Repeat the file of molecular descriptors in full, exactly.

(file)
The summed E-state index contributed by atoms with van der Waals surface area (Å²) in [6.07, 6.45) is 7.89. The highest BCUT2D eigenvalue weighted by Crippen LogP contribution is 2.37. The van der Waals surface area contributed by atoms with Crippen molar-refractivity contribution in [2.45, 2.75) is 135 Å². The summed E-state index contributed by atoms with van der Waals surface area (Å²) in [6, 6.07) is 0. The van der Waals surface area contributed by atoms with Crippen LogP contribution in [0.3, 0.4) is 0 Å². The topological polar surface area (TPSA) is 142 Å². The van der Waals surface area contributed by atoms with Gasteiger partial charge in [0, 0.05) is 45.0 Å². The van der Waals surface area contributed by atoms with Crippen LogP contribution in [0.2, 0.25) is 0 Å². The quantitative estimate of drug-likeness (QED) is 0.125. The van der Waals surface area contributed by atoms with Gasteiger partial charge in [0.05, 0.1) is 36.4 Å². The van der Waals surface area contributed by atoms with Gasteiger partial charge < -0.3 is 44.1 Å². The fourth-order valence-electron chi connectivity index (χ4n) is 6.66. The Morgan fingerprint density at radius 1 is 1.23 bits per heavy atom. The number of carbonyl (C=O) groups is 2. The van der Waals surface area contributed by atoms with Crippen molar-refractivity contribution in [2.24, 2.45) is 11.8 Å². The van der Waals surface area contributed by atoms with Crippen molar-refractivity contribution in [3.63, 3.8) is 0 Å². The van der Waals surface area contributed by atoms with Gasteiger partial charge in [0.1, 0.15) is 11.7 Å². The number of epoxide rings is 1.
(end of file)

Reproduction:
The summed E-state index contributed by atoms with van der Waals surface area (Å²) in [6.07, 6.45) is 7.89. The highest BCUT2D eigenvalue weighted by Crippen LogP contribution is 2.37. The van der Waals surface area contributed by atoms with Crippen molar-refractivity contribution in [2.45, 2.75) is 135 Å². The summed E-state index contributed by atoms with van der Waals surface area (Å²) in [6, 6.07) is 0. The van der Waals surface area contributed by atoms with Crippen LogP contribution in [0.3, 0.4) is 0 Å². The topological polar surface area (TPSA) is 142 Å². The van der Waals surface area contributed by atoms with Gasteiger partial charge in [0, 0.05) is 45.0 Å². The van der Waals surface area contributed by atoms with Crippen LogP contribution in [0.2, 0.25) is 0 Å². The quantitative estimate of drug-likeness (QED) is 0.125. The van der Waals surface area contributed by atoms with Gasteiger partial charge in [0.05, 0.1) is 36.4 Å². The van der Waals surface area contributed by atoms with Gasteiger partial charge < -0.3 is 44.1 Å². The fourth-order valence-electron chi connectivity index (χ4n) is 6.66. The Morgan fingerprint density at radius 1 is 1.23 bits per heavy atom. The number of carbonyl (C=O) groups is 2. The van der Waals surface area contributed by atoms with Crippen molar-refractivity contribution in [2.24, 2.45) is 11.8 Å². The van der Waals surface area contributed by atoms with Crippen molar-refractivity contribution in [3.63, 3.8) is 0 Å². The van der Waals surface area contributed by atoms with Gasteiger partial charge in [0.1, 0.15) is 11.7 Å². The number of epoxide rings is 1.